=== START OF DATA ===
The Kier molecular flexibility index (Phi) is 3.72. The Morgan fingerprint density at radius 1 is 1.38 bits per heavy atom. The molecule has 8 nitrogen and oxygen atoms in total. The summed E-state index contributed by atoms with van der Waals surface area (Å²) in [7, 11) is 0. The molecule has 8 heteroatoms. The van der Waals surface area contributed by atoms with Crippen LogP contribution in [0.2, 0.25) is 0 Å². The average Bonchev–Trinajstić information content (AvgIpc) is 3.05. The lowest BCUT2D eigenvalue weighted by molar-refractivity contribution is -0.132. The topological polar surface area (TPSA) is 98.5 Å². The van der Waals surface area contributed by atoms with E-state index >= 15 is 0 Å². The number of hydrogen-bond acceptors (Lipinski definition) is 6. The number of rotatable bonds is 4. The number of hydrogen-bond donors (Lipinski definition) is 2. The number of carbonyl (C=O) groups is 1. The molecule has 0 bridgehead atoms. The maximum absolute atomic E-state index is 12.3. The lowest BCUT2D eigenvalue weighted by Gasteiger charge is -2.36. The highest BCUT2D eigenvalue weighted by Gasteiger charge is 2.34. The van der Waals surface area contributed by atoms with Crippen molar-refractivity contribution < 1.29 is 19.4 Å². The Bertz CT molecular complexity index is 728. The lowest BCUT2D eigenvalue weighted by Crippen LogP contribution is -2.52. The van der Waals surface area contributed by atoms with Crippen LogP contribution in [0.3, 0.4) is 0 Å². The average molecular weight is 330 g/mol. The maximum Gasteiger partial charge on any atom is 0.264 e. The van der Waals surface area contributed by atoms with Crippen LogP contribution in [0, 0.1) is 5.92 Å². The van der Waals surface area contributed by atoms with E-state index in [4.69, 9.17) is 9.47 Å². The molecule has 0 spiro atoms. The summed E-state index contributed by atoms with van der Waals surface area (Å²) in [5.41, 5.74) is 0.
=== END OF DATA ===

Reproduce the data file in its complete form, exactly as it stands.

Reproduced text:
The Kier molecular flexibility index (Phi) is 3.72. The Morgan fingerprint density at radius 1 is 1.38 bits per heavy atom. The molecule has 8 nitrogen and oxygen atoms in total. The summed E-state index contributed by atoms with van der Waals surface area (Å²) in [7, 11) is 0. The molecule has 8 heteroatoms. The van der Waals surface area contributed by atoms with Crippen LogP contribution in [0.2, 0.25) is 0 Å². The average Bonchev–Trinajstić information content (AvgIpc) is 3.05. The lowest BCUT2D eigenvalue weighted by molar-refractivity contribution is -0.132. The topological polar surface area (TPSA) is 98.5 Å². The van der Waals surface area contributed by atoms with E-state index >= 15 is 0 Å². The number of hydrogen-bond acceptors (Lipinski definition) is 6. The number of rotatable bonds is 4. The number of hydrogen-bond donors (Lipinski definition) is 2. The number of carbonyl (C=O) groups is 1. The molecule has 0 bridgehead atoms. The maximum absolute atomic E-state index is 12.3. The lowest BCUT2D eigenvalue weighted by Gasteiger charge is -2.36. The highest BCUT2D eigenvalue weighted by Gasteiger charge is 2.34. The van der Waals surface area contributed by atoms with Crippen molar-refractivity contribution < 1.29 is 19.4 Å². The Bertz CT molecular complexity index is 728. The lowest BCUT2D eigenvalue weighted by Crippen LogP contribution is -2.52. The van der Waals surface area contributed by atoms with Crippen LogP contribution in [0.3, 0.4) is 0 Å². The average molecular weight is 330 g/mol. The maximum Gasteiger partial charge on any atom is 0.264 e. The van der Waals surface area contributed by atoms with Crippen LogP contribution in [0, 0.1) is 5.92 Å². The van der Waals surface area contributed by atoms with E-state index in [4.69, 9.17) is 9.47 Å². The molecule has 0 spiro atoms. The summed E-state index contributed by atoms with van der Waals surface area (Å²) in [5.41, 5.74) is 0.